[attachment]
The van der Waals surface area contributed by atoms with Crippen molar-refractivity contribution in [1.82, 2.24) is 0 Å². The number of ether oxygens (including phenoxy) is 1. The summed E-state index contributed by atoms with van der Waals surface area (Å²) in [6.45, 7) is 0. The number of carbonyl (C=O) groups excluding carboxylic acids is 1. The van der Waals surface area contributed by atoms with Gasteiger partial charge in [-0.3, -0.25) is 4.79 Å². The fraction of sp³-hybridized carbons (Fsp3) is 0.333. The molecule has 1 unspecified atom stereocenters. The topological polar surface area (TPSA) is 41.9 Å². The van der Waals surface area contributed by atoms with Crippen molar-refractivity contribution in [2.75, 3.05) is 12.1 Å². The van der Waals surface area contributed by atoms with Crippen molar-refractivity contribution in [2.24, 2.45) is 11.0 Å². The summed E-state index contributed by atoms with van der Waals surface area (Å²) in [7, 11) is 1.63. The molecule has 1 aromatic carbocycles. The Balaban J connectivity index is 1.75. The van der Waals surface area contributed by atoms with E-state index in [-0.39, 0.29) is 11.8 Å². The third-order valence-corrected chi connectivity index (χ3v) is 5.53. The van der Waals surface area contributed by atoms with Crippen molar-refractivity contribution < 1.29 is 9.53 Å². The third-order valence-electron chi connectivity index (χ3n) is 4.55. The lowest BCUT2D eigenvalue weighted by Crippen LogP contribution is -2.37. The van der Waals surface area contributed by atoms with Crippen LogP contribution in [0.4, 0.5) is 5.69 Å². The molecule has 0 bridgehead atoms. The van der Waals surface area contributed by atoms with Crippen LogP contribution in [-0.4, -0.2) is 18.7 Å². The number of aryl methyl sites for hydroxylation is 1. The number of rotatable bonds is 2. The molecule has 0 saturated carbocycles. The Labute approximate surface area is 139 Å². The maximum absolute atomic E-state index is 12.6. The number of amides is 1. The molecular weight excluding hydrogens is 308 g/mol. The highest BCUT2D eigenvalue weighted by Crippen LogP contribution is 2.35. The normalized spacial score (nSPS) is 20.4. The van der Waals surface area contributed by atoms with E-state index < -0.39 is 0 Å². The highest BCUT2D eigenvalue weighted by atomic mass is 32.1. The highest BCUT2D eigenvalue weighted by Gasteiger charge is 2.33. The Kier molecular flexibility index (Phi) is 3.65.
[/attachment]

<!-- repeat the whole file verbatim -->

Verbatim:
The van der Waals surface area contributed by atoms with Crippen molar-refractivity contribution in [1.82, 2.24) is 0 Å². The number of ether oxygens (including phenoxy) is 1. The summed E-state index contributed by atoms with van der Waals surface area (Å²) in [6.45, 7) is 0. The number of carbonyl (C=O) groups excluding carboxylic acids is 1. The van der Waals surface area contributed by atoms with Gasteiger partial charge in [-0.3, -0.25) is 4.79 Å². The fraction of sp³-hybridized carbons (Fsp3) is 0.333. The molecule has 1 unspecified atom stereocenters. The topological polar surface area (TPSA) is 41.9 Å². The van der Waals surface area contributed by atoms with Crippen molar-refractivity contribution in [2.75, 3.05) is 12.1 Å². The van der Waals surface area contributed by atoms with Crippen molar-refractivity contribution in [2.24, 2.45) is 11.0 Å². The summed E-state index contributed by atoms with van der Waals surface area (Å²) in [7, 11) is 1.63. The molecule has 1 aromatic carbocycles. The Balaban J connectivity index is 1.75. The van der Waals surface area contributed by atoms with E-state index in [-0.39, 0.29) is 11.8 Å². The third-order valence-corrected chi connectivity index (χ3v) is 5.53. The van der Waals surface area contributed by atoms with Crippen molar-refractivity contribution < 1.29 is 9.53 Å². The third-order valence-electron chi connectivity index (χ3n) is 4.55. The lowest BCUT2D eigenvalue weighted by Crippen LogP contribution is -2.37. The van der Waals surface area contributed by atoms with Crippen LogP contribution in [0.4, 0.5) is 5.69 Å². The molecule has 0 bridgehead atoms. The van der Waals surface area contributed by atoms with Crippen LogP contribution in [-0.4, -0.2) is 18.7 Å². The number of aryl methyl sites for hydroxylation is 1. The number of rotatable bonds is 2. The molecule has 0 saturated carbocycles. The Labute approximate surface area is 139 Å². The maximum absolute atomic E-state index is 12.6. The number of amides is 1. The molecular weight excluding hydrogens is 308 g/mol. The highest BCUT2D eigenvalue weighted by Crippen LogP contribution is 2.35. The normalized spacial score (nSPS) is 20.4. The van der Waals surface area contributed by atoms with E-state index < -0.39 is 0 Å². The highest BCUT2D eigenvalue weighted by atomic mass is 32.1. The highest BCUT2D eigenvalue weighted by Gasteiger charge is 2.33. The Kier molecular flexibility index (Phi) is 3.65.